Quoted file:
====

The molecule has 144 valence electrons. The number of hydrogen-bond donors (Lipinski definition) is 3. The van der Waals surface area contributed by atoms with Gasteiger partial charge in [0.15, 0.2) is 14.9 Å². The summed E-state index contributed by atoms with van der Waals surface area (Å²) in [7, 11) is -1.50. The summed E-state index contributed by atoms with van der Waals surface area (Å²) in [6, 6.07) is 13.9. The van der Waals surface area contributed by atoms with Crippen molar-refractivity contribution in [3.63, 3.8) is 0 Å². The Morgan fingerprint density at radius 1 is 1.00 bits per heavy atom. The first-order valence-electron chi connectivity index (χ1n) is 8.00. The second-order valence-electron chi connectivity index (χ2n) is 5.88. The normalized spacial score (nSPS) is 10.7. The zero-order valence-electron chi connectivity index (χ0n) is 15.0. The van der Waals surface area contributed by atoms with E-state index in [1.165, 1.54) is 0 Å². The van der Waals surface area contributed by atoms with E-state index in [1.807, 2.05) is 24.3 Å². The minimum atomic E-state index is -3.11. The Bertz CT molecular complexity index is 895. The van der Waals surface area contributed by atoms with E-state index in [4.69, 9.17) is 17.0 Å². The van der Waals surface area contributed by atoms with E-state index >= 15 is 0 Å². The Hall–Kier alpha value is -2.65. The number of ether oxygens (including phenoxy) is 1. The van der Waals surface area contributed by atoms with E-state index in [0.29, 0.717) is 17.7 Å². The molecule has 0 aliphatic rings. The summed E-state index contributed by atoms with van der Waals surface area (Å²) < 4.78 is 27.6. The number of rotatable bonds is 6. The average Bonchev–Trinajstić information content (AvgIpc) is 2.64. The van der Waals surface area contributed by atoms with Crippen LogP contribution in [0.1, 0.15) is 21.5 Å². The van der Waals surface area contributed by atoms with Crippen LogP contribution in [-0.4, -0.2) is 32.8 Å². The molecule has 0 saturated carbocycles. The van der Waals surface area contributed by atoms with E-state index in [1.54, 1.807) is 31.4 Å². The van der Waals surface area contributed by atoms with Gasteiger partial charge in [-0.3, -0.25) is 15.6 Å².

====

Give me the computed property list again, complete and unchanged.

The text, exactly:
The molecule has 144 valence electrons. The number of hydrogen-bond donors (Lipinski definition) is 3. The van der Waals surface area contributed by atoms with Gasteiger partial charge in [0.15, 0.2) is 14.9 Å². The summed E-state index contributed by atoms with van der Waals surface area (Å²) in [7, 11) is -1.50. The summed E-state index contributed by atoms with van der Waals surface area (Å²) in [6, 6.07) is 13.9. The van der Waals surface area contributed by atoms with Crippen molar-refractivity contribution in [3.63, 3.8) is 0 Å². The Morgan fingerprint density at radius 1 is 1.00 bits per heavy atom. The first-order valence-electron chi connectivity index (χ1n) is 8.00. The second-order valence-electron chi connectivity index (χ2n) is 5.88. The normalized spacial score (nSPS) is 10.7. The zero-order valence-electron chi connectivity index (χ0n) is 15.0. The van der Waals surface area contributed by atoms with E-state index in [1.165, 1.54) is 0 Å². The van der Waals surface area contributed by atoms with E-state index in [1.807, 2.05) is 24.3 Å². The minimum atomic E-state index is -3.11. The Bertz CT molecular complexity index is 895. The van der Waals surface area contributed by atoms with E-state index in [4.69, 9.17) is 17.0 Å². The van der Waals surface area contributed by atoms with E-state index >= 15 is 0 Å². The Hall–Kier alpha value is -2.65. The number of ether oxygens (including phenoxy) is 1. The van der Waals surface area contributed by atoms with E-state index in [0.29, 0.717) is 17.7 Å². The molecule has 0 aliphatic rings. The summed E-state index contributed by atoms with van der Waals surface area (Å²) < 4.78 is 27.6. The number of rotatable bonds is 6. The average Bonchev–Trinajstić information content (AvgIpc) is 2.64. The van der Waals surface area contributed by atoms with Crippen LogP contribution in [0.1, 0.15) is 21.5 Å². The van der Waals surface area contributed by atoms with Crippen LogP contribution in [-0.4, -0.2) is 32.8 Å². The molecule has 0 saturated carbocycles. The van der Waals surface area contributed by atoms with E-state index in [1.54, 1.807) is 31.4 Å². The van der Waals surface area contributed by atoms with Gasteiger partial charge in [-0.3, -0.25) is 15.6 Å².